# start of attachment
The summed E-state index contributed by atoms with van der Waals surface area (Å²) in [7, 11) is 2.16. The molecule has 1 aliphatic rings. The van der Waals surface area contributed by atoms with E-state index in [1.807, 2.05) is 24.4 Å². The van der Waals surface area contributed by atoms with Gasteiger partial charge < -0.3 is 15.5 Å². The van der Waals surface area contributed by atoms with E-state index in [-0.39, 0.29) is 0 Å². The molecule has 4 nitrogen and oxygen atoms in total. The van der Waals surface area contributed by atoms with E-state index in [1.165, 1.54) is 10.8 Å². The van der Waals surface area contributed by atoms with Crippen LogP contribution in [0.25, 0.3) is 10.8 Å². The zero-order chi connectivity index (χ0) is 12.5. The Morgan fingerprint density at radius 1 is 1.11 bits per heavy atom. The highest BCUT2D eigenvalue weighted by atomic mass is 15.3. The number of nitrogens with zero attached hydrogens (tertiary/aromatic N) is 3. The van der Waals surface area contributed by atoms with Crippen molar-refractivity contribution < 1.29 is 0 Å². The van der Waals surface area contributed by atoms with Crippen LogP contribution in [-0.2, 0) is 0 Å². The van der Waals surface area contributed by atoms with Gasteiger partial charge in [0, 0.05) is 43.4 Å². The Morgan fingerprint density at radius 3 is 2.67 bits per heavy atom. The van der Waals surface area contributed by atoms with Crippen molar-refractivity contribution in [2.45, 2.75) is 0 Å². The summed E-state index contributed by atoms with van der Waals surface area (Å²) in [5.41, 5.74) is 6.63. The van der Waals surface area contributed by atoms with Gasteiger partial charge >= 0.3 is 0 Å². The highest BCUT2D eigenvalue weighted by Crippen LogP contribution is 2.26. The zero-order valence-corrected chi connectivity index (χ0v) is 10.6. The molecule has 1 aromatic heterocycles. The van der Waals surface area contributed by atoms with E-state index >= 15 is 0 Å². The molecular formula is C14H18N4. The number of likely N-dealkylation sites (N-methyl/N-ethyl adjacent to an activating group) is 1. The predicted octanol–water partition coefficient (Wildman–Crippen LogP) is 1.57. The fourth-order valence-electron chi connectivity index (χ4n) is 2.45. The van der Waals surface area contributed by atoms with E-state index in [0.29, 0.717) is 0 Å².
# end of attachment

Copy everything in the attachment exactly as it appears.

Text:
The summed E-state index contributed by atoms with van der Waals surface area (Å²) in [7, 11) is 2.16. The molecule has 1 aliphatic rings. The van der Waals surface area contributed by atoms with E-state index in [1.807, 2.05) is 24.4 Å². The van der Waals surface area contributed by atoms with Gasteiger partial charge < -0.3 is 15.5 Å². The van der Waals surface area contributed by atoms with E-state index in [-0.39, 0.29) is 0 Å². The molecule has 4 nitrogen and oxygen atoms in total. The van der Waals surface area contributed by atoms with E-state index in [1.165, 1.54) is 10.8 Å². The van der Waals surface area contributed by atoms with Crippen LogP contribution in [0.25, 0.3) is 10.8 Å². The zero-order chi connectivity index (χ0) is 12.5. The Morgan fingerprint density at radius 1 is 1.11 bits per heavy atom. The highest BCUT2D eigenvalue weighted by atomic mass is 15.3. The number of nitrogens with zero attached hydrogens (tertiary/aromatic N) is 3. The van der Waals surface area contributed by atoms with Crippen molar-refractivity contribution < 1.29 is 0 Å². The van der Waals surface area contributed by atoms with Crippen LogP contribution in [-0.2, 0) is 0 Å². The van der Waals surface area contributed by atoms with Gasteiger partial charge in [0, 0.05) is 43.4 Å². The Morgan fingerprint density at radius 3 is 2.67 bits per heavy atom. The van der Waals surface area contributed by atoms with Crippen molar-refractivity contribution in [2.45, 2.75) is 0 Å². The summed E-state index contributed by atoms with van der Waals surface area (Å²) in [5.41, 5.74) is 6.63. The van der Waals surface area contributed by atoms with Gasteiger partial charge >= 0.3 is 0 Å². The highest BCUT2D eigenvalue weighted by Crippen LogP contribution is 2.26. The zero-order valence-corrected chi connectivity index (χ0v) is 10.6. The molecule has 1 aromatic heterocycles. The van der Waals surface area contributed by atoms with E-state index >= 15 is 0 Å². The molecular formula is C14H18N4. The number of likely N-dealkylation sites (N-methyl/N-ethyl adjacent to an activating group) is 1. The predicted octanol–water partition coefficient (Wildman–Crippen LogP) is 1.57. The fourth-order valence-electron chi connectivity index (χ4n) is 2.45. The van der Waals surface area contributed by atoms with E-state index in [0.29, 0.717) is 0 Å².